I just had a surreal, or at the very least, a novel experience. A man was walking around our neighborhood with his two kids, knocking on doors and begging. Now, I'm pretty accustomed to the homeless asking for money at intersections or by the grocery store, but this is the first time someone had come to my door. (And to be perfectly frank, I was happier to see him than the strangers who offer me a new religion.) I told him that I couldn't give him money, but I could give him food. He actually took the food, and asked for some water, which makes me think he might actually be legit. It's kind of a hassle to carry around food if all you really want is money for booze. I gave him some dried fruit and nuts because I thought that would transport well. It's the first time in a long while that I've been embarrassed by our lack of prepared food in the house. You can't exactly give someone your leftover summer squash or raw onions from the cupboard, and since we don't ever drink soda or bottled water, I couldn't give the kids anything to take with them - I had to carry out glasses and a pitcher of ice water. You just don't think to lay in a stock of portable foodstuffs for situations like this.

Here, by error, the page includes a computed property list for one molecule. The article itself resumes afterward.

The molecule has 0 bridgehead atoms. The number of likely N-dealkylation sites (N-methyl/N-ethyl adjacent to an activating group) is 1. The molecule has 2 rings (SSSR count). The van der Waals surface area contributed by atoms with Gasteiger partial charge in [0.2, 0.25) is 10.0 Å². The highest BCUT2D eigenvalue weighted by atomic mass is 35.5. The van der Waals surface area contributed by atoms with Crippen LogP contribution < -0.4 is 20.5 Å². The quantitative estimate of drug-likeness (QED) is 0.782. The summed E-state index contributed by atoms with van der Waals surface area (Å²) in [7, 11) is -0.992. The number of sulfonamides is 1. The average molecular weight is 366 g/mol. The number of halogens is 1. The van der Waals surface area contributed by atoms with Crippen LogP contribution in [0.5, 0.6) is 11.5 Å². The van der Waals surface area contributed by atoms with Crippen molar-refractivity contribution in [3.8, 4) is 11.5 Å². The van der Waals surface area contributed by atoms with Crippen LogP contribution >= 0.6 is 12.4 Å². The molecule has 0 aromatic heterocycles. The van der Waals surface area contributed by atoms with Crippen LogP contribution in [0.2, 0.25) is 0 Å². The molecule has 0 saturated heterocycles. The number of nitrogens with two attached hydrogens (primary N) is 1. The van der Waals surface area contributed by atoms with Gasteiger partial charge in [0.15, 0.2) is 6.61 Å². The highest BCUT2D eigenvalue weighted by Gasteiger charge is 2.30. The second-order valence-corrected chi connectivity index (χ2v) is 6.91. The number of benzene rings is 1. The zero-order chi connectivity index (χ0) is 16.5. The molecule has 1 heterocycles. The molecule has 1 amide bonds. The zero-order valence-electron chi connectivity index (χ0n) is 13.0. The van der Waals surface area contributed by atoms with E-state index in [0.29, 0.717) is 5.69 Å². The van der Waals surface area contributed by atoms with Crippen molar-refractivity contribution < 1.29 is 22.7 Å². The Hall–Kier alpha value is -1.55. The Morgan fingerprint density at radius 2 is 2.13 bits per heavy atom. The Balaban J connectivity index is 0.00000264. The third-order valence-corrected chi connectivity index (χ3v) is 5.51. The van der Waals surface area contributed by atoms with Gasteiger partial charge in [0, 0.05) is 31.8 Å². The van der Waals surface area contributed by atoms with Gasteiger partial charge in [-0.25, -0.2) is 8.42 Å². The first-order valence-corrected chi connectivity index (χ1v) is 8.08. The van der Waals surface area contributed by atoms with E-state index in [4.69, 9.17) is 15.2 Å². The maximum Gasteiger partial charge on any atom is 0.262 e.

In any case, I'm extra grateful this afternoon for my house, my bed, my food, and most of all, the feeling of security that I'm not even usually aware of.

Thursday, August 06, 2009

The school year approaches

Yesterday I saw the first advertisement for back-to-school sales and it caused my stomach to clench up into a compact mass. When I was a kid, I was painfully shy and the very idea of school starting made me physically ill. I liked learning, but I hated new situations. The four or five times I was starting at new schools were especially bad, and those back-to-school sales were the harbinger of the month of stomachaches that were approaching. Now it only takes a moment to remind myself that I'm not the same person I was when I was seven and then I feel better.